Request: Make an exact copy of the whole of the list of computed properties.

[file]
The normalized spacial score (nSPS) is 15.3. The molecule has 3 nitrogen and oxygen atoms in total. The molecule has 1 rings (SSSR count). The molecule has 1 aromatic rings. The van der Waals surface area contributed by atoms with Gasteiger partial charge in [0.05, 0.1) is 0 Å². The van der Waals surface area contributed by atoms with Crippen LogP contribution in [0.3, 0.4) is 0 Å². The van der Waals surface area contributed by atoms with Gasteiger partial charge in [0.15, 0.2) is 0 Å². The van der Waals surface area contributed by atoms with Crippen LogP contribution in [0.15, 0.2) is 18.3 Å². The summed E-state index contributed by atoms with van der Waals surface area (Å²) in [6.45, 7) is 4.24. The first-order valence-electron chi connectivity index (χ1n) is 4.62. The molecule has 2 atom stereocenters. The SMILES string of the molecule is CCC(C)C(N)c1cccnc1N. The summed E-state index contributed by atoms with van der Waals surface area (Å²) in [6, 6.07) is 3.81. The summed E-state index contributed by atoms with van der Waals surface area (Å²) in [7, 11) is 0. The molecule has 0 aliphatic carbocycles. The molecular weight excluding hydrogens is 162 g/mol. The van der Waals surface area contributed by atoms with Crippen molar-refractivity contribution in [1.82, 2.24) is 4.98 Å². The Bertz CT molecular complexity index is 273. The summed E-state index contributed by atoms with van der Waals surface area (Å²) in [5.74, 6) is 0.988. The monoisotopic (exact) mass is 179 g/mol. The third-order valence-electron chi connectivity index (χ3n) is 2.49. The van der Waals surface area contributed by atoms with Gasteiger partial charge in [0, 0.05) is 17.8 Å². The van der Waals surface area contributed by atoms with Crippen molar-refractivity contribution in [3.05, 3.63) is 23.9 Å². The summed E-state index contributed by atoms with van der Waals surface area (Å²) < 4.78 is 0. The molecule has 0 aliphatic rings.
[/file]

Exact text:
The normalized spacial score (nSPS) is 15.3. The molecule has 3 nitrogen and oxygen atoms in total. The molecule has 1 rings (SSSR count). The molecule has 1 aromatic rings. The van der Waals surface area contributed by atoms with Gasteiger partial charge in [0.05, 0.1) is 0 Å². The van der Waals surface area contributed by atoms with Crippen LogP contribution in [0.3, 0.4) is 0 Å². The van der Waals surface area contributed by atoms with Gasteiger partial charge in [0.15, 0.2) is 0 Å². The van der Waals surface area contributed by atoms with Crippen LogP contribution in [0.15, 0.2) is 18.3 Å². The summed E-state index contributed by atoms with van der Waals surface area (Å²) in [6.45, 7) is 4.24. The first-order valence-electron chi connectivity index (χ1n) is 4.62. The molecule has 2 atom stereocenters. The SMILES string of the molecule is CCC(C)C(N)c1cccnc1N. The summed E-state index contributed by atoms with van der Waals surface area (Å²) in [6, 6.07) is 3.81. The summed E-state index contributed by atoms with van der Waals surface area (Å²) in [7, 11) is 0. The molecule has 0 aliphatic carbocycles. The molecular weight excluding hydrogens is 162 g/mol. The van der Waals surface area contributed by atoms with Crippen molar-refractivity contribution in [1.82, 2.24) is 4.98 Å². The Bertz CT molecular complexity index is 273. The summed E-state index contributed by atoms with van der Waals surface area (Å²) in [5.74, 6) is 0.988. The monoisotopic (exact) mass is 179 g/mol. The third-order valence-electron chi connectivity index (χ3n) is 2.49. The van der Waals surface area contributed by atoms with Gasteiger partial charge in [0, 0.05) is 17.8 Å². The van der Waals surface area contributed by atoms with Crippen molar-refractivity contribution in [3.05, 3.63) is 23.9 Å². The summed E-state index contributed by atoms with van der Waals surface area (Å²) < 4.78 is 0. The molecule has 0 aliphatic rings.